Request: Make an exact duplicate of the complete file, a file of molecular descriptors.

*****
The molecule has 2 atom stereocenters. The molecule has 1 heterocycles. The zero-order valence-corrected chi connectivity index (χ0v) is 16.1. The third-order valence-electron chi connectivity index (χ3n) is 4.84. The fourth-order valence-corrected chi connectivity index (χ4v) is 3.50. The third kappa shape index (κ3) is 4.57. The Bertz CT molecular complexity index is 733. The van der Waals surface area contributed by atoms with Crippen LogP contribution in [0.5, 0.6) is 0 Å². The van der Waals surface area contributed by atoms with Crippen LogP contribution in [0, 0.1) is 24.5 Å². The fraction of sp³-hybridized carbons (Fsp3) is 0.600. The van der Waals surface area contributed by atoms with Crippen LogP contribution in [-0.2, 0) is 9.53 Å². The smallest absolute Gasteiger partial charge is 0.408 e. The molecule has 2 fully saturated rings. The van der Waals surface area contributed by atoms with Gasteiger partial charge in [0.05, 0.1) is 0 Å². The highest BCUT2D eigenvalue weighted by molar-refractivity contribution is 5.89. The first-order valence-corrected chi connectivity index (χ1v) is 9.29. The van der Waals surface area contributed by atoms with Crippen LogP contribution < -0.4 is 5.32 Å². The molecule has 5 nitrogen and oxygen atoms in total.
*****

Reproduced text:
The molecule has 2 atom stereocenters. The molecule has 1 heterocycles. The zero-order valence-corrected chi connectivity index (χ0v) is 16.1. The third-order valence-electron chi connectivity index (χ3n) is 4.84. The fourth-order valence-corrected chi connectivity index (χ4v) is 3.50. The third kappa shape index (κ3) is 4.57. The Bertz CT molecular complexity index is 733. The van der Waals surface area contributed by atoms with Crippen LogP contribution in [0.5, 0.6) is 0 Å². The van der Waals surface area contributed by atoms with Crippen LogP contribution in [0, 0.1) is 24.5 Å². The fraction of sp³-hybridized carbons (Fsp3) is 0.600. The van der Waals surface area contributed by atoms with Crippen LogP contribution in [-0.2, 0) is 9.53 Å². The smallest absolute Gasteiger partial charge is 0.408 e. The molecule has 2 fully saturated rings. The van der Waals surface area contributed by atoms with Gasteiger partial charge in [0.05, 0.1) is 0 Å². The highest BCUT2D eigenvalue weighted by molar-refractivity contribution is 5.89. The first-order valence-corrected chi connectivity index (χ1v) is 9.29. The van der Waals surface area contributed by atoms with Crippen LogP contribution < -0.4 is 5.32 Å². The molecule has 5 nitrogen and oxygen atoms in total.